I went for a stroll in St James’s Park in London this COVID-affected Summer! St James’s Park is one of the Royal Parks in London in fact the oldest one. It used to be a marshy water meadow wherein the 13th century a women’s leper hospital was built, and that is how it was named. At the time the royal court was the Palace of Westminster.
In 1532 Henry VIII built the Palace of St. James here. Later Queen Elizabeth I used it for events and pageantry. King James I, improved the drainage, and the beginning of the Mall was also established. He drained a pond called Rosamond’s Pond. It was where Buckingham Palace is now. He used to keep different types of animals at the park. There were elephants, camels, crocodiles.
St James Park opened to public:
But Charles II redesigned the park and created the avenues. The park opened to the public. He was influenced by French landscape architecture since he used to be exiled in France and he commissioned Andre Molet to redesign it. Later, more pageantry with the Horse Guards was added.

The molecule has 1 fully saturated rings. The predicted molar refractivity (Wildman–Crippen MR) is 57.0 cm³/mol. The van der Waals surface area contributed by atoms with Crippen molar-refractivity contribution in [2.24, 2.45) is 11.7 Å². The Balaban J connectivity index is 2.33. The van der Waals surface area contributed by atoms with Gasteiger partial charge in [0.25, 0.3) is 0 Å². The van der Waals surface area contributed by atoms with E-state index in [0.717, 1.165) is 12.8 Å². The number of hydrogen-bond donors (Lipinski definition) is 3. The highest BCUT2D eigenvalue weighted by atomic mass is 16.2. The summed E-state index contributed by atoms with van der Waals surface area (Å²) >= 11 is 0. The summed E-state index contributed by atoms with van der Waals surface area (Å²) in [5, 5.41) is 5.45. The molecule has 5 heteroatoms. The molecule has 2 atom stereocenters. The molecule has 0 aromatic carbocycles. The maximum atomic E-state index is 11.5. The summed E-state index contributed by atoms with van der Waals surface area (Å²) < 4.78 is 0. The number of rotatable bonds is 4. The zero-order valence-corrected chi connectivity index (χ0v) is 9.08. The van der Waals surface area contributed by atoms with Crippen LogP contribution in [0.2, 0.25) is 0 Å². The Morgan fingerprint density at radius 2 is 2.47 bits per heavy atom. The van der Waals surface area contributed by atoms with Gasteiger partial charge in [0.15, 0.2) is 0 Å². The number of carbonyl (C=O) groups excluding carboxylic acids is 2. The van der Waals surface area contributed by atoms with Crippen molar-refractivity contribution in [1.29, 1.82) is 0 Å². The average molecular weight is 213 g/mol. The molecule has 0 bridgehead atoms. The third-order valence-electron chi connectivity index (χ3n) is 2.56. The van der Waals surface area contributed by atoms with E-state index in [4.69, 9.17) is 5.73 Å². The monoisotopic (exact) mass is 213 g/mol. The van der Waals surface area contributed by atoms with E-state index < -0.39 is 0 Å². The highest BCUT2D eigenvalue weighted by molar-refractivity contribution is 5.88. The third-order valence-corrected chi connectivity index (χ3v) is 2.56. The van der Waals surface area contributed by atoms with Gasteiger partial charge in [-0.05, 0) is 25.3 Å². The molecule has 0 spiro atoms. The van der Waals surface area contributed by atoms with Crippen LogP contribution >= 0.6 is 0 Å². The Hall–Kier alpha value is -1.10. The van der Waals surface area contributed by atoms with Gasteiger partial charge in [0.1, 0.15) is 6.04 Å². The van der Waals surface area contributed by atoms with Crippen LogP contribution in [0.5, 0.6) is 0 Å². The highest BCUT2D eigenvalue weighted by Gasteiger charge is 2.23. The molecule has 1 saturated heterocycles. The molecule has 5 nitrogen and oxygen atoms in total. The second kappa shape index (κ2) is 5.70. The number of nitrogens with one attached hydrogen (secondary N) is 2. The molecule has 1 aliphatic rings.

But in 1837, it was re-landscaped by John Nash in a romantic style. Birds were introduced to the park at the same time. It was during Prince Regent, later George IV that major changes as we know them today occurred.
The park today is a mixture of history, urban green space, natural flower fields, and a haven for birds. Did you know there are Pelicans in St James’s Park? They have been there for 400 years now they were a gift from the Russians Ambassador to King Charles II.
St James’s Park is a wonderful combination of large grass areas sheltered by trees for picnics. Strolls by the lake, colorful beds of flowers, a children’s playground, and not to forget some of the monuments surrounding it.